In the Asian part of Istanbul, not far from the Bosphorus Strait, lie the ruins of the ancient Yoros Castle. In our time, the remnants of this historic structure have turned into a popular tourist attraction. Castle visitors can stroll through its grounds, enjoy views of the Bosphorus, or have a snack in a cafe nestled amidst lush greenery.
A bit of history
The exact date of the construction of Yoros Castle is unknown. It is presumed to have been built during the rule of the Palaiologos family in Byzantium. Remnants from this period have survived in the fortress to this day. According to information from guidebooks, images of the cross with the dynasty's motto can be found within the complex. Archaeological excavations have been conducted here since 2010.
Yoros Castle, along with the fortress of Rumeli located on the opposite shore, was intended to control the passage of ships through the Bosphorus Strait. After the conquest of Constantinople, the defensive structure gradually fell into disrepair, although it is known that even in the late 18th century, there was a settlement with 25 houses here. In the past, all the fortress buildings occupied an area twice the size of its present dimensions, and Yoros was considered the largest castle along the Bosphorus. Today, it stretches along the strait for 500 meters, and the width of the fortress ranges from 60 to 130 meters.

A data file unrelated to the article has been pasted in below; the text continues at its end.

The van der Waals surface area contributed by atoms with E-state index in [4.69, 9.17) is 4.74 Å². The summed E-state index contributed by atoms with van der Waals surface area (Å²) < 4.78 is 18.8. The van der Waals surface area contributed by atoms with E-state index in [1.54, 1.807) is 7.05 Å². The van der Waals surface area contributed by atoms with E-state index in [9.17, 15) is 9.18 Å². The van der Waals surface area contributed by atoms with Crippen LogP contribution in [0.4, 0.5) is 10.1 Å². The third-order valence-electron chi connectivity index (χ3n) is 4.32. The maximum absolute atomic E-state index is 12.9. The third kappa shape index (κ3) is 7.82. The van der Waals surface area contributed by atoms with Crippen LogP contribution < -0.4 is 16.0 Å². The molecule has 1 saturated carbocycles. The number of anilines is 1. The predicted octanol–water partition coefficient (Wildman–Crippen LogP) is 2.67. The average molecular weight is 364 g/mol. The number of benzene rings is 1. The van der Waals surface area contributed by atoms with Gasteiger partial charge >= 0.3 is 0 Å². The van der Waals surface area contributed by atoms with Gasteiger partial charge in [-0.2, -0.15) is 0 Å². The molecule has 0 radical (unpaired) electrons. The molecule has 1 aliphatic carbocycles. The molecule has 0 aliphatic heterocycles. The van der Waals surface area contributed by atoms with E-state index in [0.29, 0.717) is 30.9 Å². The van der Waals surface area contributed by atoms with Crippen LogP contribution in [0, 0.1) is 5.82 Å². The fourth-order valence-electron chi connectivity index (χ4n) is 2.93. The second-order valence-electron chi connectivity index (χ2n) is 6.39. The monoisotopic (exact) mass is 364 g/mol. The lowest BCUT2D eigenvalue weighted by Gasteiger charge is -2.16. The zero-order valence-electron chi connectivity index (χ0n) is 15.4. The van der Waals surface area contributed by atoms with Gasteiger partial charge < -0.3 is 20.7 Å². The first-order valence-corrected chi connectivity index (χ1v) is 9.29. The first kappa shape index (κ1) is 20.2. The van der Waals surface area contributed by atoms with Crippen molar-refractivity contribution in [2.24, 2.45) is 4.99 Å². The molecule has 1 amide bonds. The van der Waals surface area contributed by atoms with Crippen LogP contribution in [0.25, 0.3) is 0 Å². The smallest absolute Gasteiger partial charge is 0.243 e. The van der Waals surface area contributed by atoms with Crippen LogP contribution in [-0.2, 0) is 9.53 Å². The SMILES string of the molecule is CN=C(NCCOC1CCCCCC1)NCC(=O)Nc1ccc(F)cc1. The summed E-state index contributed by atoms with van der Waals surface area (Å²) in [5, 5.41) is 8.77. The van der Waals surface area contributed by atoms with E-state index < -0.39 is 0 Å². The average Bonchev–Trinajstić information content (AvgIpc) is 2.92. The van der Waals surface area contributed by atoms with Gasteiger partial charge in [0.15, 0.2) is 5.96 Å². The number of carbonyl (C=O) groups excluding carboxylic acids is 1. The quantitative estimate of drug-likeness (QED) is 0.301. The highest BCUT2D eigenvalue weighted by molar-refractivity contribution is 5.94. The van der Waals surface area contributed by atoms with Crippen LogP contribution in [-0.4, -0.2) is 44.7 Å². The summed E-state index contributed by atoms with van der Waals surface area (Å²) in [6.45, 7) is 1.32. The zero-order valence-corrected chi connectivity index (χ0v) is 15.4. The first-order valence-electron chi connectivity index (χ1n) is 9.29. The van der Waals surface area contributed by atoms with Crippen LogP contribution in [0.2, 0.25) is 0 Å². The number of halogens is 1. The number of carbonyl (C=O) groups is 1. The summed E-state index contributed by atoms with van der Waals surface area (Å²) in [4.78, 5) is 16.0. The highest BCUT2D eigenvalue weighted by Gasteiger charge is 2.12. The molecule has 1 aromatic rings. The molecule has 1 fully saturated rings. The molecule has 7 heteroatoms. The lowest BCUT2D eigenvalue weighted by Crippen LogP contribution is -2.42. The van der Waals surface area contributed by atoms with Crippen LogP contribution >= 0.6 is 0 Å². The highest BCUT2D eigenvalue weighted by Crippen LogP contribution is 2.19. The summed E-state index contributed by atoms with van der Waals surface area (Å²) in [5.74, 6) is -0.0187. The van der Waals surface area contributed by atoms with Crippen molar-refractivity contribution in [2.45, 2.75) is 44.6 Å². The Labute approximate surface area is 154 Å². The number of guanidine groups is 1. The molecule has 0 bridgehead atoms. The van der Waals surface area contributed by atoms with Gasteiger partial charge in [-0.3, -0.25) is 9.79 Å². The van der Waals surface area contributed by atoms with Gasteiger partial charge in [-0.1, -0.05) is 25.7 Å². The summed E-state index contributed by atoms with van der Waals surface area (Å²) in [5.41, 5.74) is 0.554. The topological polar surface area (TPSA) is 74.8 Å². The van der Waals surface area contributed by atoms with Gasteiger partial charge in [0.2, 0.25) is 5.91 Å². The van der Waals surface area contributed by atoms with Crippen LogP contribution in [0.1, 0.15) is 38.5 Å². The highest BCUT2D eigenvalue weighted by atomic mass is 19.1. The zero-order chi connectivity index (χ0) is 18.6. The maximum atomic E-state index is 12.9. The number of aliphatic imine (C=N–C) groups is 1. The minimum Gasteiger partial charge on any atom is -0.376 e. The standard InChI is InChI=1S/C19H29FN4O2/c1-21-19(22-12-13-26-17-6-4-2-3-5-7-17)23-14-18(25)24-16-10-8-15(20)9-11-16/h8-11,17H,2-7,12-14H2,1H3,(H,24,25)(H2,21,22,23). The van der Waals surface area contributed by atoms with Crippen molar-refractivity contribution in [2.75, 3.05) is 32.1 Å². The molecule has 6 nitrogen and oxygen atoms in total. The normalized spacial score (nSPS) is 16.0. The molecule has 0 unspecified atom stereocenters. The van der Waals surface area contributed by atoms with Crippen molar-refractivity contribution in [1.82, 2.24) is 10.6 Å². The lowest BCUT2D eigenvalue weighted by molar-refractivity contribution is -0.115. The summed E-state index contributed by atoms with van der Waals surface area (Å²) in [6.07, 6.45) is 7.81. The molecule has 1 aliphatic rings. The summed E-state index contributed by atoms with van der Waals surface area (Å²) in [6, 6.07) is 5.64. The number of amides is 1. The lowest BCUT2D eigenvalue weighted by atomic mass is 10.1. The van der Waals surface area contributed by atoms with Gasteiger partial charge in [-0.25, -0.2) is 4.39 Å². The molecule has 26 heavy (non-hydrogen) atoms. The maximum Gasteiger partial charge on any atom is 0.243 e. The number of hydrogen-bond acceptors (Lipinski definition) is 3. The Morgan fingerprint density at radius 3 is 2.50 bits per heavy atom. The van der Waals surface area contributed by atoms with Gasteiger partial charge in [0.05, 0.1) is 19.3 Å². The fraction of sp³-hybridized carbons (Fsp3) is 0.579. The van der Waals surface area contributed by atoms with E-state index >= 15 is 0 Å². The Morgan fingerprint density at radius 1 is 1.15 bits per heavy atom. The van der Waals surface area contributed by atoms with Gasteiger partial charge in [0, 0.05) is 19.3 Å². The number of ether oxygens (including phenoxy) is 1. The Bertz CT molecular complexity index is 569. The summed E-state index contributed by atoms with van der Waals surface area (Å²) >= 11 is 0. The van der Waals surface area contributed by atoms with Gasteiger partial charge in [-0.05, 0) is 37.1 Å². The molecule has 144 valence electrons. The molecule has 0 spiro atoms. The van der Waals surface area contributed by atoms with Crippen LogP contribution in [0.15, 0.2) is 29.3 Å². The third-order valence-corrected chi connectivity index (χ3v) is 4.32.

It is believed that the name Yoros Castle originated from one of two Greek words. The first translates as 'mountain,' and the second as 'favorable wind.' Another name for the attraction is the Genoese Fortress.
For tourists, a large open area in the southern part of the complex is accessible, and guests can also peek inside a couple of its rooms, although they are currently empty. Some visitors climb to the roof of the building, but it's challenging for me to say how safe that is.
You can reach here by car, bus, or ferry. Entrance to the fortress is free. After a walk around the castle, tourists can descend to the nearby fishing village of Anadolu Kavağı and take a stroll through it. Mention of this settlement is found in many Istanbul guidebooks. We were here in winter, and there were hardly any tourists in the village. Probably because of this, prices in local restaurants and cafes were several times higher than the city average.
Yoros Castle is by no means the only ancient fortress preserved in Istanbul. Enthusiasts of such landmarks, for example, can take a walk around the Yedikule Fortress.
Have a nice trip!